Lisa Furlong and the peddlers of Amendment U, the fake 18% rate cap, have demonstrated their willingness to lie to block Initiated Measure 21, the real 36% rate cap. Reviewing Furlong’s proponent statement for the usury amendment in the official 2016 Ballot Question Pamphlet leads me to contend that Furlong is breaking state law concerning false or erroneous information about ballot questions.
Review South Dakota Codified Law 12-13-16 (I emphasize the key phrase):
Any person knowingly printing, publishing, or delivering to any voter of this state a document containing any purported constitutional amendment, question, law, or measure to be submitted to the voters at any election, in which such constitutional amendment, question, law, or measure is misstated, erroneously printed, or by which false or misleading information is given to the voters, is guilty of a Class 2 misdemeanor [SDCL 12-13-16].
Now review the first two paragraphs of Furlong’s Pro statement on Amendment U (again, I emphasize key passages):
This measure places a strict 18% cap on interest rates, is far more stringent than that of other measures being proposed, and takes the extra step of amending the South Dakota constitution, which will ensure that the cap placed on interest rates are not undone or weakened by politicians.
This measure takes a balanced approach to protecting poor and middle-class people and families from predatory lending, while also protecting their access to money in cases of emergency. This measure places greater protections for borrowers in South Dakota by putting an 18% cap on interest rates right in the constitution – making it much more difficult for special interest groups and politicians to undermine or weaken it [Lisa Furlong, proponent statement on Amendment U, 2016 South Dakota Ballot Question Pamphlet, published August 2016].
Furlong has used the word “strict” before, in the misleading flyer her petitioners handed out last fall and in the rare press release she issued last August. As was the case with those 2015 statements, the 2016 statements I bold in Furlong’s ballot question pamphlet explanation are misleading and false. To understand why, we must review the language of Amendment U:
That article VI of the Constitution of South Dakota be amended by adding new sections to read as follows:
- No lender may charge interest for the loan or use of money in excess of eighteen per cent per annum unless the borrower agrees to another rate in writing. No law fixing an annual percentage rate of interest for the loan or use of money is valid unless the law provides borrowers the right to contract at interest rates as may be agreed to by the parties.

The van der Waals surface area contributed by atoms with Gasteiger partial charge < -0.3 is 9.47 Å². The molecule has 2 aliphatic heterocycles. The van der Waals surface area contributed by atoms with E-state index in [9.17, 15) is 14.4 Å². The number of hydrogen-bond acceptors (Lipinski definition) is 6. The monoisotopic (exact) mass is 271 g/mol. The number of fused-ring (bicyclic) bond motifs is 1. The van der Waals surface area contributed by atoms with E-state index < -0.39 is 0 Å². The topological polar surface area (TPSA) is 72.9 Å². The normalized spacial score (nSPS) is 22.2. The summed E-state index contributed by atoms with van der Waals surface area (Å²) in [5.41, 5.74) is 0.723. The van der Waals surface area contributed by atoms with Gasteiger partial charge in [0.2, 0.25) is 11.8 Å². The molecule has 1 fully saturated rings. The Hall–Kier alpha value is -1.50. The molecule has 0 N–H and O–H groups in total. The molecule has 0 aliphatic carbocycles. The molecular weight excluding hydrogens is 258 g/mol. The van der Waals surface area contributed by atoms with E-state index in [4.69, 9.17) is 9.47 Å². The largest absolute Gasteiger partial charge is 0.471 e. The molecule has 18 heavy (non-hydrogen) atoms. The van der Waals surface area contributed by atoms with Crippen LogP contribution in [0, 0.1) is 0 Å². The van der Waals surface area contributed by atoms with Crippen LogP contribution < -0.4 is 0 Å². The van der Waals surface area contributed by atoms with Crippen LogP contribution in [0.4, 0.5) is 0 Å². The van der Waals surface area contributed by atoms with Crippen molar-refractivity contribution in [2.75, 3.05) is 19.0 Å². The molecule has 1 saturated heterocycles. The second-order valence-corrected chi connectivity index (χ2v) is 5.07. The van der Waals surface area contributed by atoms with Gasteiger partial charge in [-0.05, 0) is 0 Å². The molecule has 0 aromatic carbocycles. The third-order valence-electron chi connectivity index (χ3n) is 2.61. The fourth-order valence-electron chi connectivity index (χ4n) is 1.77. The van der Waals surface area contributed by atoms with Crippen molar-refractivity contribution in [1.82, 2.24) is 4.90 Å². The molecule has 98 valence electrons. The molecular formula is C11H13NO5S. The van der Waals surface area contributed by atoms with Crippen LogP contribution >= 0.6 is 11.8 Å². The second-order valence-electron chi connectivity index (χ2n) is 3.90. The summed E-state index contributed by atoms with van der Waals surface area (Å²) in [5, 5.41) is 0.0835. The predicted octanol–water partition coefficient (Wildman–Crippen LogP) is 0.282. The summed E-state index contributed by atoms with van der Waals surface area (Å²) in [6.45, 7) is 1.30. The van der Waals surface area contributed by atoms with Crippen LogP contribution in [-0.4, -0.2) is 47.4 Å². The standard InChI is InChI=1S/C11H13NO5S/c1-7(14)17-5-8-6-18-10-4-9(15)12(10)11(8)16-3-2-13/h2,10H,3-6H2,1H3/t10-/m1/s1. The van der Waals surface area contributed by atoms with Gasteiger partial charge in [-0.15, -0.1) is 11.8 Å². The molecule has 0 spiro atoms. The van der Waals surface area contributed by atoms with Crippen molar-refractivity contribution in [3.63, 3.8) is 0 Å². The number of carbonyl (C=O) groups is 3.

- No law fixing a rate of interest or return for the loan or use of money, or fixing the service or any other charge that may be made or imposed for the loan or use of money, for any particular group or class engaged in lending money is valid. Any rate of interest or charge fixed by law shall apply generally and to all lenders without regard to the type or classification of the lender’s business [Amendment U, as submitted 2015.08.10].
Amendment U imposes an 18% rate cap on loans made on oral agreements. Amendment U’s rate cap does not apply to loans with written agreements.
SDCL 54-4-70 requires that title loans be evidenced by a written agreement. On title loans, U is thus not a “strict” cap; it is a non-existent cap. It is not “more stringent” than IM 21’s 36% rate cap on title loans, nor does it provide “greater protections for borrowers”; U forbids any specific protection for title borrowers and annuls any protection for all borrowers signing written agreements, which under current law includes every South Dakotan taking out a title loan.
Wading into deeper water, I find SDCL 53-8-2 requires certain contracts be in writing. Among oral agreements that are unenforceable in South Dakota is “An agreement for a loan of money or for an extension of credit, which agreement may be enforced by a beneficiary for whom the agreement was made, including, but not limited to, vendors of agricultural goods, services or products.” That language suggests (and I invite the finance experts of my comment section to correct me, if necessary) that any loan, including ag loans, have to be written down to amount to a hill of beans in court. If my interpretation is correct, then Amendment U’s 18% cap on oral loans is a complete legal fiction.
Even if my interpretation is incorrect, I feel confident stating that no payday lender in South Dakota will let me walk out their door with fresh cash in hand without getting my signature. Either under law or under current business practice, Amendment U’s 18% rate cap applies to no significant loan currently offered by any lender affected by both Amendment U and Initiated Measure 21. Amendment U provides no “strict” or “more stringent” rate cap and no “greater” protection for borrowers. Amendment U restricts only the ability of the Legislature and the voters to put stringent caps on interest rates, a fact Attorney General Marty Jackley himself admits in his official explanation of Lisa Furlong’s fake rate cap.
Amendment U is unenforceable trick, and Lisa Furlong’s proponent statement is misleading and false. The latter makes Furlong guilty of violating South Dakota law.